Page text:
In addition to the body armor, I also take issue with the “up-armored” Humvees. We arrived to a full complement of these vehicles. Shortly afterward, we were told the vehicles would be shipped to Iraq. Finally, something right was going to happen. But we’re now well into our fourth month in country, and there are still “up- armored” Humvees here in Kosovo. To my knowledge it’s a slow process and few have been shipped. I’d venture to say that even fewer, if any at all, have found their way to the soldiers in Iraq. I’m certain the KFOR command and its soldiers would gladly hand-deliver these vests and vehicles today if it were only that easy.

The U.S. military will defend its time-consuming incompetence by saying the vehicles first have to be overhauled and painted before they can be delivered. And of course let’s not forget the paperwork. While this is certainly true, one could make the sarcastic argument that MAACO could get it done in a day.

Is the U.S. military so crippled by its enslaving obsession with paperwork, tracking and accountability of supplies and equipment that it doesn’t see what’s happening, or is it simply turning a blind eye? I consider it to be a combination of both.

Spc. Michael Young

Rules handcuff interrogators

I was deeply troubled by the Nov. 20 article “Hearing begins in alleged mistreatment of Iraqi.” It concerned the conduct of Lt. Col. Allen B. West. I’m alarmed that we seem to be taking an approach with regard to the war that is destined to cost many lives and which might potentially compromise our very involvement itself.

I’m mindful of the common rules of decency that must guide our course. These rules must set our conduct apart from that of our adversaries. I’m also aware of the need to take the moral high ground. These are the tenets that have made our country great and will keep it so.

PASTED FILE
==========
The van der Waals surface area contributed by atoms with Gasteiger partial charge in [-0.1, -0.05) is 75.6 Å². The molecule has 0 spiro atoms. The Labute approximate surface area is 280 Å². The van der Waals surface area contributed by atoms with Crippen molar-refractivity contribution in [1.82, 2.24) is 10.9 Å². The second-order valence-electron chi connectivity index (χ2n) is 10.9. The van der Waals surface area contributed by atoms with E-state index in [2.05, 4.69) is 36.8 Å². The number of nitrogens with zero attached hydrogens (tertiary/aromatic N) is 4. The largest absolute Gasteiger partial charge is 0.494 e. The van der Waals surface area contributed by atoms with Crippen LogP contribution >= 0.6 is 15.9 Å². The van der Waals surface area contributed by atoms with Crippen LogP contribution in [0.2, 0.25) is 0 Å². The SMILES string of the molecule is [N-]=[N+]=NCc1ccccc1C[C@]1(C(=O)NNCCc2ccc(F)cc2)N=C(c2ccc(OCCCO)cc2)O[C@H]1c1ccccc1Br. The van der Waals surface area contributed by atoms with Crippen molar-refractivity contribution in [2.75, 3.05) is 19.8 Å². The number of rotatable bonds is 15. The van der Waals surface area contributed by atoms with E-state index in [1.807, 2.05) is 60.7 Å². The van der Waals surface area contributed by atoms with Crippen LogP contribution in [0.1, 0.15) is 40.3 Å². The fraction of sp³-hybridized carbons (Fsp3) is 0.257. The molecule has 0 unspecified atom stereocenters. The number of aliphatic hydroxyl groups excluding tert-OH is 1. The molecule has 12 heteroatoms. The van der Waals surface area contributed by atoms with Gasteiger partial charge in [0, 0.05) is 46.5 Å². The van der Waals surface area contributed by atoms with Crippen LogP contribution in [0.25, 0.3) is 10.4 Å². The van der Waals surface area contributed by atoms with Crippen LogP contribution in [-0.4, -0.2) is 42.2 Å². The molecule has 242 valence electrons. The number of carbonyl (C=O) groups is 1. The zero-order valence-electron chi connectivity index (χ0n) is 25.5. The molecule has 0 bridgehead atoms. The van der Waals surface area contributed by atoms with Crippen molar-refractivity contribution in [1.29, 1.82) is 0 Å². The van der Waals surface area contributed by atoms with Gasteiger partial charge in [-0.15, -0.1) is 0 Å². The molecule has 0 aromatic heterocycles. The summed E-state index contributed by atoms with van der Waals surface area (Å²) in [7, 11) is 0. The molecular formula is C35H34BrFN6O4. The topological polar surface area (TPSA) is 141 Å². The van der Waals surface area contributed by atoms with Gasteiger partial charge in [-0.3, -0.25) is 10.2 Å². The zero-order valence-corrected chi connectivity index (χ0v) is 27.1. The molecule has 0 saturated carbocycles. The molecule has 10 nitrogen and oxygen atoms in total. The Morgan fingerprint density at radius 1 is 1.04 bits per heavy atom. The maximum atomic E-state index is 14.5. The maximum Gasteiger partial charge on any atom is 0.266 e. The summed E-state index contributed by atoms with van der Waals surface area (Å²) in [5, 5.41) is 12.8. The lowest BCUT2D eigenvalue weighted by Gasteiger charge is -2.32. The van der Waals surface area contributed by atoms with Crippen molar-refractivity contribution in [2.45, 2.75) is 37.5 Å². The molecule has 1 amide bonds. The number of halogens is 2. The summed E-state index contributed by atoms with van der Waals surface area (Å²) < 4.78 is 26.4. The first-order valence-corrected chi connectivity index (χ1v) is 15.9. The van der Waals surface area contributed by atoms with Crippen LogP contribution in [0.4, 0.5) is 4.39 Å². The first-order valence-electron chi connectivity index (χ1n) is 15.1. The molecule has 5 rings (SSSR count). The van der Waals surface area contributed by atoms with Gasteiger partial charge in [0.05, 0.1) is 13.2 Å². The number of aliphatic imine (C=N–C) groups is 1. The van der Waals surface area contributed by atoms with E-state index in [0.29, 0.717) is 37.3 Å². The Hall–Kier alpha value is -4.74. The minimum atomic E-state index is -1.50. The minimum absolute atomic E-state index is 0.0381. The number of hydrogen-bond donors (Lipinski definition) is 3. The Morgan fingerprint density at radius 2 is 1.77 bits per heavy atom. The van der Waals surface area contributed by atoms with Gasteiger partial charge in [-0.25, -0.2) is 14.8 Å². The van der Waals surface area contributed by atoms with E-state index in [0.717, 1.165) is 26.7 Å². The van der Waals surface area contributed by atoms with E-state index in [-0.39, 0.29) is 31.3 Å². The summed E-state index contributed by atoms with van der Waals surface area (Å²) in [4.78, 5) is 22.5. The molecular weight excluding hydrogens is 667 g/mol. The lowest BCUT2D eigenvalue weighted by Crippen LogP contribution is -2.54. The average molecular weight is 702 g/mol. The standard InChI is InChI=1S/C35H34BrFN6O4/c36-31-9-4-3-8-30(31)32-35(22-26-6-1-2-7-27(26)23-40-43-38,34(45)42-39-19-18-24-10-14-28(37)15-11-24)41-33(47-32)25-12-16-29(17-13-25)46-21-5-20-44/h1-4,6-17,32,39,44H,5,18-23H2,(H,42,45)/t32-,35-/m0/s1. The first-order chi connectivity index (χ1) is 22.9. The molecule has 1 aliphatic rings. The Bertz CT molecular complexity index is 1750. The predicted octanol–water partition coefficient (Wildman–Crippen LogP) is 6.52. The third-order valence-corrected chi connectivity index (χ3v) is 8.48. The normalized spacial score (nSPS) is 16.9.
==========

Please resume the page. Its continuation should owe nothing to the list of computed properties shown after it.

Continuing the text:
But to set the bar so high on such crucial and seminal issues as prisoner handling and interrogation is to jeopardize the lives of our own soldiers and our brothers in arms. The policy with regard to interrogations is so strict that a schoolgirl with an attitude would have little difficulty withholding information.

U.S. pilots and special operations personnel routinely undergo forms of training to prepare them for possible capture. In some cases this training is harsher than treatment afforded to prisoners of war in our camps. It would seem to be illogical, unnecessary and extremely costly to afford our adversaries greater protection than our own military receive during training.

I salute Lt. Col. West. His conduct was clearly motivated by courage, integrity and loyalty to his men. It was, however, sadly out of keeping with the rules of war mired in the complexities of political correctness.

Lt. Cmdr. Rich Cobb
Naples, Italy

Put charities above pettiness

This is for the writer of the Nov. 24 letter “Not giving enough?” I remind the writer that we’re an Army whose ethics preach selfless service, among many others. I was appalled by the writer’s selfishness and pettiness regarding donating to the Combined Federal Campaign. It wasn’t the fault of the soldier who delivered CFC information to the writer that the writer’s oil, mail and parts are late. The writer was unfair to that soldier and many others in his poor decision to banish the soldier from his higher tasking because of the writer’s unfounded anger.

As for who to donate to, that deserves the writer’s five minutes and every penny he can give to make himself just a bit better person. The writer need look no further than the United Service Organizations when he’s in an international airport looking for a place to stay for a bit. Or how about the American Red Cross, which helps soldiers in the writer’s unit (and maybe the writer himself) every day of every year? What about the fund for the children of soldiers killed in the line of selfless service so they can go to college?

The writer’s small, immature decision cost these and many other organizations much more than the measly $24 that the writer will no doubt spend on a big dinner when he gets home. With all due respect, the writer’s poor decision disgusts me.

Sgt. Mike Miller
Baghdad, Iraq

Take Limbaugh off AFN

Rush Limbaugh is a drug addict, and a rich one at that. He should be treated just like our young troops — get caught once and you’re out. Limbaugh is some role model for our armed forces. He should be taken off American Forces Network. That’s what we call zero tolerance. Limbaugh should take his own advice and go to jail.

Alexander J. Fiore
Camp Darby, Italy